Background. The contribution of unsafe medical injections to HIV transmission in sub-Saharan Africa has been debated. In this study we examine the relationship between the number of medical injections and HIV serostatus among men and women in Uganda.
Methods. Data are from the 2004-05 Uganda HIV/AIDS Sero-Behavioural Survey (UHSBS), involving self-report data on medical injections and HIV testing among 8,298 men and 10,227 women age 15-59. The association between the number of medical injections a respondent received in previous 12 months and HIV serostatus was examined using multivariate logistic regression, accounting for possible reverse causation by excluding HIV-positive men and women who reported to be sick for at least 3 months in the previous 12 months, and adjusting for several risk factors and potential confounders, including self-reported sexually transmitted infections (STIs).
Results. Thirty-eight percent of men and 50% of women received at least one injection from a healthcare provider in the previous 12 months. The average number of medical injections per person per year was 1.9 for men and 2.5 for women. HIV prevalence was much higher among men (10.8%) and women (11.4%) who received five or more medical injections in the past year than among those who received no injections (4.0% among men and 6.3% among women). Men and women who received 3-4 injections also had higher HIV prevalence (6.6% among men and 8.3% among women) than those who had no injections. Even after accounting for several risk factors and potential confounders, men and women who received five or more injections were significantly more likely to be HIV-positive than those who had no injections (aOR=2.35, 95%CI:1.78-3.11 for men; aOR=1.55, 95%CI:1.24-1.94 for women). Excluding HIV-infected adults who were chronically ill in the past 12 months reduced the magnitude slightly, but the relationship remained significant (aOR=2.25, 95%CI:1.68-3.01 for men; aOR=1.47, 95%CI:1.17-1.85 for women).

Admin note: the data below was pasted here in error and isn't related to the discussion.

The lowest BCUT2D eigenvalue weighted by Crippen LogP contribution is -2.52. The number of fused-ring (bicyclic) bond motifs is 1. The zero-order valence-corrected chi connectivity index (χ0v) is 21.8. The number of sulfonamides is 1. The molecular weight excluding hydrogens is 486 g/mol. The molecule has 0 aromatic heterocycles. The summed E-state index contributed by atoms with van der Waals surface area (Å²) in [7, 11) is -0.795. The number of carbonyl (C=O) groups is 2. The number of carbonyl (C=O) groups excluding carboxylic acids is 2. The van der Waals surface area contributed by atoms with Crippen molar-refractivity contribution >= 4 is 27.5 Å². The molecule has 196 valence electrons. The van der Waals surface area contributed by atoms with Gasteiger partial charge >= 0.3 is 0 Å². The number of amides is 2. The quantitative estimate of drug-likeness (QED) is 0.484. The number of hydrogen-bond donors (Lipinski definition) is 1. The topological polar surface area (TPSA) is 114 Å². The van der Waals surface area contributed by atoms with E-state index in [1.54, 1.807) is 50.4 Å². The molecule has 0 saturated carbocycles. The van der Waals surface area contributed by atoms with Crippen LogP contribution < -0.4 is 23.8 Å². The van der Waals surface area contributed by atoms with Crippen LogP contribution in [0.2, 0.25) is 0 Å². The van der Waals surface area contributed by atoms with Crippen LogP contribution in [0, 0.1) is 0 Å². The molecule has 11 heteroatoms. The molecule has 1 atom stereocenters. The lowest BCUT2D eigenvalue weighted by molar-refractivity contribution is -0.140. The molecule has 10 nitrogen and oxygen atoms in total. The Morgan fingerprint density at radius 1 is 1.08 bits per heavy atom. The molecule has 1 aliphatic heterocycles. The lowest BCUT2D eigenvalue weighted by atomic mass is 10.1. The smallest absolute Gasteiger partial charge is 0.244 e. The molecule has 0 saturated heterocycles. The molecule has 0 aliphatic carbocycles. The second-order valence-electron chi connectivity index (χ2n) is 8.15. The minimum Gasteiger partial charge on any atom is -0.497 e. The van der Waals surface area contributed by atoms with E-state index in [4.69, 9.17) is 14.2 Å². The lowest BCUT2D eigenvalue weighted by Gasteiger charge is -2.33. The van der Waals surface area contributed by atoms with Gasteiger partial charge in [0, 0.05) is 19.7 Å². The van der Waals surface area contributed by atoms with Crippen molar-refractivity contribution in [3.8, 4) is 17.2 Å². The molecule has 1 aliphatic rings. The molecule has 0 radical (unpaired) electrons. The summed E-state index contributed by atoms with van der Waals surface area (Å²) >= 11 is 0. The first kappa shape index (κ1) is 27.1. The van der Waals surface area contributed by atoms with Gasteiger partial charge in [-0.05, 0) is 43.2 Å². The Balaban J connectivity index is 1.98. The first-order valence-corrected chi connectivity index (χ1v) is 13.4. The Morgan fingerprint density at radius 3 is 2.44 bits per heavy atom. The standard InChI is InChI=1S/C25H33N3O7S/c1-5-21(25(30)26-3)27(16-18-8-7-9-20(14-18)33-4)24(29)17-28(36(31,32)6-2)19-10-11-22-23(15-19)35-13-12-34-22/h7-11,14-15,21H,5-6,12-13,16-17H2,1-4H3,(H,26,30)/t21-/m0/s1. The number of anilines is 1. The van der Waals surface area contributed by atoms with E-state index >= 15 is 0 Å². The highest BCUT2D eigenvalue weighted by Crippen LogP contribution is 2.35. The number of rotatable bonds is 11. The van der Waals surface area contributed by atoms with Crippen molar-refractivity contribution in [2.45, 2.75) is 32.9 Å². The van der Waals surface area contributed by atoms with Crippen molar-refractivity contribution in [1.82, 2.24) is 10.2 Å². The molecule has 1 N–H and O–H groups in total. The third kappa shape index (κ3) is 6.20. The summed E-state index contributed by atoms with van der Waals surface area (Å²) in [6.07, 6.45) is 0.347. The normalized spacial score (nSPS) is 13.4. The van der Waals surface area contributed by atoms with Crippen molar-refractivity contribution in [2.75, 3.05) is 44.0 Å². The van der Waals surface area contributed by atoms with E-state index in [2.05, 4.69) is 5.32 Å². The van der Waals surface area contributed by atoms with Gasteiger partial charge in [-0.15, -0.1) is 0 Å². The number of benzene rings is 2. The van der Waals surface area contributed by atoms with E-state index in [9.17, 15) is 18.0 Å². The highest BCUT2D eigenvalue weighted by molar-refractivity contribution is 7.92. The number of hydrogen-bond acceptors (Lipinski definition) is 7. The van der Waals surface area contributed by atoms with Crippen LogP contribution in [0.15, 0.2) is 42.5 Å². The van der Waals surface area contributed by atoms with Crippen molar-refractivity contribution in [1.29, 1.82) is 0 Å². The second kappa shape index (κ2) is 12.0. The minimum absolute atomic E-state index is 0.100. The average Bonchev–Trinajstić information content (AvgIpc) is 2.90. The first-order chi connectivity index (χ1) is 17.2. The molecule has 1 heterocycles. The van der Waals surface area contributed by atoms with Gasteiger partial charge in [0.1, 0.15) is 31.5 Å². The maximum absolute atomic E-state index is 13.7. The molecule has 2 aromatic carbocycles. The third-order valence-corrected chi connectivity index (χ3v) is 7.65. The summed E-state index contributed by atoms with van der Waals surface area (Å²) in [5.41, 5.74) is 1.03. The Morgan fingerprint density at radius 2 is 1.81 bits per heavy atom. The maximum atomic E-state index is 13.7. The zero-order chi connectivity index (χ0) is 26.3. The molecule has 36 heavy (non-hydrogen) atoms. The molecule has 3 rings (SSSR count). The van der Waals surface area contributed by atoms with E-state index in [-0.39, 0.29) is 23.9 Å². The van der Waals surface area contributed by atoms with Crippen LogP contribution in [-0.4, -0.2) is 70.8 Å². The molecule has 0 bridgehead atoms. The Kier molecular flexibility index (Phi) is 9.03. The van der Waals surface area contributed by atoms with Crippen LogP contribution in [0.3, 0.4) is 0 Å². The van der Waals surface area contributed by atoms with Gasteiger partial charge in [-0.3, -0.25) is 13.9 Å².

Conclusions. Receiving frequent medical injections is associated with significantly higher probability of being HIV infected among Ugandan adults. Medical injection as a potential mode of HIV transmission deserves continued research and programmatic attention.
KEY WORDS: medical injections, injection safety, non-sexual transmission, HIV, AIDS, prevalence, Uganda